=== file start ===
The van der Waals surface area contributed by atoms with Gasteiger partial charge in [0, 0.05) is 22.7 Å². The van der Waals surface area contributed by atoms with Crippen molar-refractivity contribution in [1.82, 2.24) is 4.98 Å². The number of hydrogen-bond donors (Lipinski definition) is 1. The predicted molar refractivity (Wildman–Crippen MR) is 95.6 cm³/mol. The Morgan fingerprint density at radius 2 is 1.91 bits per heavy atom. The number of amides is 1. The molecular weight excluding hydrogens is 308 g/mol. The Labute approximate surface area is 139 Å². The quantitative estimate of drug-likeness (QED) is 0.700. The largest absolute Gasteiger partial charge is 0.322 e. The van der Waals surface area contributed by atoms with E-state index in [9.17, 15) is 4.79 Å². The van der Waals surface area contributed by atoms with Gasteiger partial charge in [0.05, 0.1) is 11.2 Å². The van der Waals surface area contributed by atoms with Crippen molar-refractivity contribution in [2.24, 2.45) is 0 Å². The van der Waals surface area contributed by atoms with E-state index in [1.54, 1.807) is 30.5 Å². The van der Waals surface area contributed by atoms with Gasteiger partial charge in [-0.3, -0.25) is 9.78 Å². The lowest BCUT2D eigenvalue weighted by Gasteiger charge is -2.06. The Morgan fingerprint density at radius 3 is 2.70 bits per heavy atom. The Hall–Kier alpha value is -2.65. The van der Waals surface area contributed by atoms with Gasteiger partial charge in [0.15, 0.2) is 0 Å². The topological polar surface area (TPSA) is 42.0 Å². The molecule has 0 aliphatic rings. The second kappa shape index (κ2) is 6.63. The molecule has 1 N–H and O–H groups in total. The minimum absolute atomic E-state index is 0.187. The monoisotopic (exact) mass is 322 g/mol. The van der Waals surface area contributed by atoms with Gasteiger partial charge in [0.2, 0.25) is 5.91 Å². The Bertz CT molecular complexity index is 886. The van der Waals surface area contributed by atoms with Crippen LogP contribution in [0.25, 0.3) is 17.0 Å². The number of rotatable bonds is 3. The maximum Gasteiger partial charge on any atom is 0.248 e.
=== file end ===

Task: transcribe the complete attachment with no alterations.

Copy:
The van der Waals surface area contributed by atoms with Gasteiger partial charge in [0, 0.05) is 22.7 Å². The van der Waals surface area contributed by atoms with Crippen molar-refractivity contribution in [1.82, 2.24) is 4.98 Å². The number of hydrogen-bond donors (Lipinski definition) is 1. The predicted molar refractivity (Wildman–Crippen MR) is 95.6 cm³/mol. The Morgan fingerprint density at radius 2 is 1.91 bits per heavy atom. The number of amides is 1. The molecular weight excluding hydrogens is 308 g/mol. The Labute approximate surface area is 139 Å². The quantitative estimate of drug-likeness (QED) is 0.700. The largest absolute Gasteiger partial charge is 0.322 e. The van der Waals surface area contributed by atoms with E-state index in [9.17, 15) is 4.79 Å². The van der Waals surface area contributed by atoms with Gasteiger partial charge in [0.05, 0.1) is 11.2 Å². The van der Waals surface area contributed by atoms with Crippen molar-refractivity contribution in [2.24, 2.45) is 0 Å². The van der Waals surface area contributed by atoms with E-state index in [1.54, 1.807) is 30.5 Å². The van der Waals surface area contributed by atoms with Gasteiger partial charge in [-0.3, -0.25) is 9.78 Å². The lowest BCUT2D eigenvalue weighted by Gasteiger charge is -2.06. The Morgan fingerprint density at radius 3 is 2.70 bits per heavy atom. The Hall–Kier alpha value is -2.65. The van der Waals surface area contributed by atoms with Gasteiger partial charge in [0.15, 0.2) is 0 Å². The topological polar surface area (TPSA) is 42.0 Å². The molecule has 0 aliphatic rings. The second kappa shape index (κ2) is 6.63. The molecule has 1 N–H and O–H groups in total. The minimum absolute atomic E-state index is 0.187. The monoisotopic (exact) mass is 322 g/mol. The van der Waals surface area contributed by atoms with Gasteiger partial charge in [0.2, 0.25) is 5.91 Å². The Bertz CT molecular complexity index is 886. The van der Waals surface area contributed by atoms with Crippen LogP contribution in [0.25, 0.3) is 17.0 Å². The number of rotatable bonds is 3. The maximum Gasteiger partial charge on any atom is 0.248 e.